Stereo Lithography Apparatus or SLA 3D printers are the original types of resin printer. SLA printers use an ultraviolet laser to cure a photosensitive resin. The approach was first proposed in the late 1970s and then patented in the early 80s. While FDM 3D printing was the first technology to break into the home market because it was easier to market at affordable prices, SLA printing has also become popular, primarily because of its unmatched print quality.
How do SLA printers work?
An SLA printer uses an ultraviolet laser to trace the path of a layer over a photosensitive resin. As the laser passes over the resin it cures and solidifies. Once the layer is complete the build platform adjusts so the next layer can be printed. The laser source itself is always stationary. The beam is adjusted across the x- and y-axes with a precisely controlled mirror.
There are two primary types of SLA printers, top-down and bottom-up. Top-down printers are more commonly found in industrial environments, they use a large vat and trace the laser over the surface of the resin in the vat with the build surface just below. Once the layer is finished, the build surface is lowered by the height of one layer, and the next layer is started. These printers are generally limited by the volume of the vat and require the vat and the amount of resin in it.
In bottom-up printers, the laser and mirror system is mounted underneath the vat. Said vat has a transparent underside. The laser cures a layer of resin at the bottom of the vat, and the print bed then peels it off and raises one layer, ready for the next layer to be traced. This type of printer is much more popular in the home-user space. One of its big advantages is that you don’t need a deep or full vat of resin, as the print can be slowly lifted out of the vat. To help peel the layer off the bottom of the vat while keeping it stuck to the print bed, the vat itself generally rocks slightly, this applies an uneven peel force, allowing it to come off smoothly and reliably.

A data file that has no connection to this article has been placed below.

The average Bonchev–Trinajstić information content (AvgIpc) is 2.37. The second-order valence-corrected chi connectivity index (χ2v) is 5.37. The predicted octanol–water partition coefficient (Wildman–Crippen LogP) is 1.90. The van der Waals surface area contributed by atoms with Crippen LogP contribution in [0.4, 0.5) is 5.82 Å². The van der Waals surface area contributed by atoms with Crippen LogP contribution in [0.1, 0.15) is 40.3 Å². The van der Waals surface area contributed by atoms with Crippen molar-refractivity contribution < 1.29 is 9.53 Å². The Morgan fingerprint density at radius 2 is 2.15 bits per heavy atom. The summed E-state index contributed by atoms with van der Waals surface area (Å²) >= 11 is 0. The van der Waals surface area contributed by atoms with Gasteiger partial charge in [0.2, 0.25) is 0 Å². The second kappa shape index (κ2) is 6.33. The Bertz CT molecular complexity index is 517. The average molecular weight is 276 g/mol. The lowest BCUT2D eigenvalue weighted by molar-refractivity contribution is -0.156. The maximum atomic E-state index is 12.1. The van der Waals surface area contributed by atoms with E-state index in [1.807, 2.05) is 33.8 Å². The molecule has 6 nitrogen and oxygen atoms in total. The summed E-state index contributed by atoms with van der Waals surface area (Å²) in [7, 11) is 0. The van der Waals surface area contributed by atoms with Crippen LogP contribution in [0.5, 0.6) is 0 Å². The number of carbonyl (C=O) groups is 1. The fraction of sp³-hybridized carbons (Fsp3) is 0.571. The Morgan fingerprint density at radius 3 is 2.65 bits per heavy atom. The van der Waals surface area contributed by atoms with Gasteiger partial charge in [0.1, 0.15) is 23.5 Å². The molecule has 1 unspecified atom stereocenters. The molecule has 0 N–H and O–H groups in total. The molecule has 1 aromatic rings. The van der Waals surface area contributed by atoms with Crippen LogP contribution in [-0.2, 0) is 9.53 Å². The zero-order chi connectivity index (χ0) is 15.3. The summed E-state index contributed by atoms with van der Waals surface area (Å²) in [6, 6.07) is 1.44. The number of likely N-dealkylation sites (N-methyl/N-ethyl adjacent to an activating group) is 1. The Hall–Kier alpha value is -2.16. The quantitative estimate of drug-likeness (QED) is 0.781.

Advantages and disadvantages compared to FDM
The main advantage SLA printing offers over FDM is the significantly increased resolution. Layer heights can be as low as 50 microns, that’s 50 millionths of a meter or 0.05mm. That’s compared to FDM layer heights which are typically on the order of 500 microns or 0.5mm. Being able to print 10 times as many layers per unit of height as an FDM printer means that the resulting prints are literally an order of magnitude smoother. Much finer details can be reproduced.
The main downside of SLA printing is that the resins used are quite toxic and nasty irritants compared to the safe-to-handle filaments used by FDM printers. PPE such as nitrile gloves is necessary when handling resin as skin contact can result in a nasty rash. Prolonged exposure can even result in the development of an allergy. In some cases, this can then be triggered by even the smell of the resin. Resin is also considered hazardous waste and so disposal can be complicated.
Once a print is complete, it needs to be washed in isopropyl alcohol to clean off any excess resin, and then cured under a UV lamp. Only after this can the standard post-processing such as support removal happen.
Running costs for an SLA printer are comparatively high as the resins are more expensive than FDM filaments. In more positive news, the lack of a heating element means that there’s no fire risk.
SLA printing is an amazing technology that can result in fantastically detailed prints. The running costs, however, as well as the safety issues of handling resin can put many off. Have you got an FDM or SLA printer? What was it that sold you on the type that you chose? Let us know down below.